next up previous
Next: Layout of Local Process Up: Mapping Logical Memory to Previous: Mapping Logical Memory to

Assignment of Processes to Processors

  Consider, first, the assignment of processes, (p,q), to physical processors. In general, more than one process may be assigned to a processor, so the problem may be overdecomposed. To avoid load imbalance the same number of processes should be assigned to each processor as nearly as possible. If this condition is satisfied, the assignment of processes to processors can still affect performance by influencing the communication overhead. On recent distributed memory machines, such as the Intel Delta and CM-5, the time to send a single message between two processors is largely independent of their physical location [27, 42, 43], and hence the assignment of processes to processors does not have much direct effect on performance. However, when a collective communication task, such as a broadcast, is being done, contention for physical resources can degrade performance. Thus, the way in which processes are assigned to processors can affect performance if some assignments result in differing amounts of contention. Logarithmic contention-free broadcast algorithms have been developed for processors connected as a two-dimensional mesh [6, 45], so on such machines process (p,q) is usually mapped to the processor at position (p,q) in the mesh of processors. Such an assignment also ensures that the multiple one-dimensional broadcasts of tex2html_wrap_inline2001 and tex2html_wrap_inline2419 along the rows and columns of the template, respectively, do not give rise to contention.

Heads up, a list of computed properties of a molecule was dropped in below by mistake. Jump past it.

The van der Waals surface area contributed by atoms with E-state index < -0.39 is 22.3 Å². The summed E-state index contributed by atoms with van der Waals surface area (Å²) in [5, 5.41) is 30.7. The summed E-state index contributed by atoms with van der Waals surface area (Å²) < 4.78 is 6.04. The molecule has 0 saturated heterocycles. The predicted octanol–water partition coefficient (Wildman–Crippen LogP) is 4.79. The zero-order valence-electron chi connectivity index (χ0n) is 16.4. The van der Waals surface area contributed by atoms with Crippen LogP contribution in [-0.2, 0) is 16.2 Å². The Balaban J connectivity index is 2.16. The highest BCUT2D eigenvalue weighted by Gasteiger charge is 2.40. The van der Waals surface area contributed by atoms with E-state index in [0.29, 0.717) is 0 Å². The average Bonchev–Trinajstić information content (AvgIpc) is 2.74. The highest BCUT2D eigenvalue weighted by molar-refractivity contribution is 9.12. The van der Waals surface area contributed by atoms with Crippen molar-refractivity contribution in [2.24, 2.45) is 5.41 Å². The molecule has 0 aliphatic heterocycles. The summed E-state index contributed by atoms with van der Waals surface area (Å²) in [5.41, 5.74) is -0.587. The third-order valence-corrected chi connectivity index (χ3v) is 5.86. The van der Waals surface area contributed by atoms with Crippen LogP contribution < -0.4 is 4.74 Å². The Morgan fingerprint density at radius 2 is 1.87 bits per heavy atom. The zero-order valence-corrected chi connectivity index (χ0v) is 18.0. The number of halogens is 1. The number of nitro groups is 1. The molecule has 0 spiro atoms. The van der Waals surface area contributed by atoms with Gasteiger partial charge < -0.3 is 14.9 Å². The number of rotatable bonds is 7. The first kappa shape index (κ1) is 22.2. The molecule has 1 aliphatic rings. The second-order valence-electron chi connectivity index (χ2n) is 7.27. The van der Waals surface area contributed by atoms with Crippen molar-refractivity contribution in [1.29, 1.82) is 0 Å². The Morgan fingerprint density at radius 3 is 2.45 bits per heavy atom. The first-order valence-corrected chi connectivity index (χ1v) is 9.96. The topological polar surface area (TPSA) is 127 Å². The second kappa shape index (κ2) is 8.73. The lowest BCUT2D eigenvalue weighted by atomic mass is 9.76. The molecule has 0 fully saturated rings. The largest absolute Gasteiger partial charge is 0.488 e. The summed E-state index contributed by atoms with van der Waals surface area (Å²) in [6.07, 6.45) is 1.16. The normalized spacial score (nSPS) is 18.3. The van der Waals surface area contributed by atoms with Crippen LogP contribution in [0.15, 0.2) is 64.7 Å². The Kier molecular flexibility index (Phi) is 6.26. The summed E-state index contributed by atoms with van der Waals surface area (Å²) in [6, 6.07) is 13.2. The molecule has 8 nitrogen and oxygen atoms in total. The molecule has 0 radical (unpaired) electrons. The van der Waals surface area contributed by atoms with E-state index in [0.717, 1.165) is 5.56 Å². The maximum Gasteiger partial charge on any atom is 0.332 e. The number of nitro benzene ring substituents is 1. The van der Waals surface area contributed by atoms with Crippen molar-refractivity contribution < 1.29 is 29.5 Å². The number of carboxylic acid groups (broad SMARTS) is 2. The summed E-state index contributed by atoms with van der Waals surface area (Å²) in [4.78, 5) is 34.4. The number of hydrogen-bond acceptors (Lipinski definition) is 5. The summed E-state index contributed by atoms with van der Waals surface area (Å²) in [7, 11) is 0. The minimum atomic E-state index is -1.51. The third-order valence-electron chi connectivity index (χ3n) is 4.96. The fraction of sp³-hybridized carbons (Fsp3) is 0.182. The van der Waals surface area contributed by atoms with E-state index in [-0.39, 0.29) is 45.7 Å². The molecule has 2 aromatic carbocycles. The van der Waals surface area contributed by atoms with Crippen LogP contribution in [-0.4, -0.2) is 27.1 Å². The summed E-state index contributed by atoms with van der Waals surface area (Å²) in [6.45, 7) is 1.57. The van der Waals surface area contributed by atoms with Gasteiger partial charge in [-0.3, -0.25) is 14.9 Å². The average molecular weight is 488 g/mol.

Jack Dongarra
Sun Feb 9 10:05:05 EST 1997